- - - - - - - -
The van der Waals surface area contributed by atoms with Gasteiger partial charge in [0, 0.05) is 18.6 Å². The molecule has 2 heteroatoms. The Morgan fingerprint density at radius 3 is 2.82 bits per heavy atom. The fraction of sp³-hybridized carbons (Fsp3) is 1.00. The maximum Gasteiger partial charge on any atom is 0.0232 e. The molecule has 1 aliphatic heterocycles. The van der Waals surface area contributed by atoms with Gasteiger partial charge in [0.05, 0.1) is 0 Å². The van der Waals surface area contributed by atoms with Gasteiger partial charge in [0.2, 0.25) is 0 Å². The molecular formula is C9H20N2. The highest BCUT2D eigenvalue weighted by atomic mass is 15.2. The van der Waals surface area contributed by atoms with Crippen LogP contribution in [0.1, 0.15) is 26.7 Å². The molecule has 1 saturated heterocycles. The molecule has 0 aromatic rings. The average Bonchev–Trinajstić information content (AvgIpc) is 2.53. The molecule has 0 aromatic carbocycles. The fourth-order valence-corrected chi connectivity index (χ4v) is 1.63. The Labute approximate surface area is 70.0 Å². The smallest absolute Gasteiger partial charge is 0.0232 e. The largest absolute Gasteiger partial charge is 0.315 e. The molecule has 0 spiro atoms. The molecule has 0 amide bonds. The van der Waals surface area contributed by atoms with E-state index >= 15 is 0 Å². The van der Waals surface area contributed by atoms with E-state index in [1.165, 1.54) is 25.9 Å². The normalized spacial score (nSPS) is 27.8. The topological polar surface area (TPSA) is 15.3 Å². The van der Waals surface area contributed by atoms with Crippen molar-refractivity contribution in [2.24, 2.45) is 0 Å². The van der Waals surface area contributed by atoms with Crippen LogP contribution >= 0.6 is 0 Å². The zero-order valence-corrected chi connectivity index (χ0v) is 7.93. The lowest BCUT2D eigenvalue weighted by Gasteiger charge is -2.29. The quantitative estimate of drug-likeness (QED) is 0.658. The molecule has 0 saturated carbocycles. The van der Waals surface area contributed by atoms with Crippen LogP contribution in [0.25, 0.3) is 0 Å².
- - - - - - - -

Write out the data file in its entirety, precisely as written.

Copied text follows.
The van der Waals surface area contributed by atoms with Gasteiger partial charge in [0, 0.05) is 18.6 Å². The molecule has 2 heteroatoms. The Morgan fingerprint density at radius 3 is 2.82 bits per heavy atom. The fraction of sp³-hybridized carbons (Fsp3) is 1.00. The maximum Gasteiger partial charge on any atom is 0.0232 e. The molecule has 1 aliphatic heterocycles. The van der Waals surface area contributed by atoms with Gasteiger partial charge in [0.05, 0.1) is 0 Å². The van der Waals surface area contributed by atoms with Gasteiger partial charge in [0.2, 0.25) is 0 Å². The molecular formula is C9H20N2. The highest BCUT2D eigenvalue weighted by atomic mass is 15.2. The van der Waals surface area contributed by atoms with Crippen LogP contribution in [0.1, 0.15) is 26.7 Å². The molecule has 1 saturated heterocycles. The molecule has 0 aromatic rings. The average Bonchev–Trinajstić information content (AvgIpc) is 2.53. The molecule has 0 aromatic carbocycles. The fourth-order valence-corrected chi connectivity index (χ4v) is 1.63. The Labute approximate surface area is 70.0 Å². The smallest absolute Gasteiger partial charge is 0.0232 e. The largest absolute Gasteiger partial charge is 0.315 e. The molecule has 0 spiro atoms. The molecule has 0 amide bonds. The van der Waals surface area contributed by atoms with E-state index >= 15 is 0 Å². The van der Waals surface area contributed by atoms with E-state index in [1.165, 1.54) is 25.9 Å². The normalized spacial score (nSPS) is 27.8. The topological polar surface area (TPSA) is 15.3 Å². The van der Waals surface area contributed by atoms with Crippen molar-refractivity contribution in [2.24, 2.45) is 0 Å². The van der Waals surface area contributed by atoms with Crippen LogP contribution >= 0.6 is 0 Å². The zero-order valence-corrected chi connectivity index (χ0v) is 7.93. The lowest BCUT2D eigenvalue weighted by Gasteiger charge is -2.29. The quantitative estimate of drug-likeness (QED) is 0.658. The molecule has 0 saturated carbocycles. The van der Waals surface area contributed by atoms with Crippen LogP contribution in [0.25, 0.3) is 0 Å².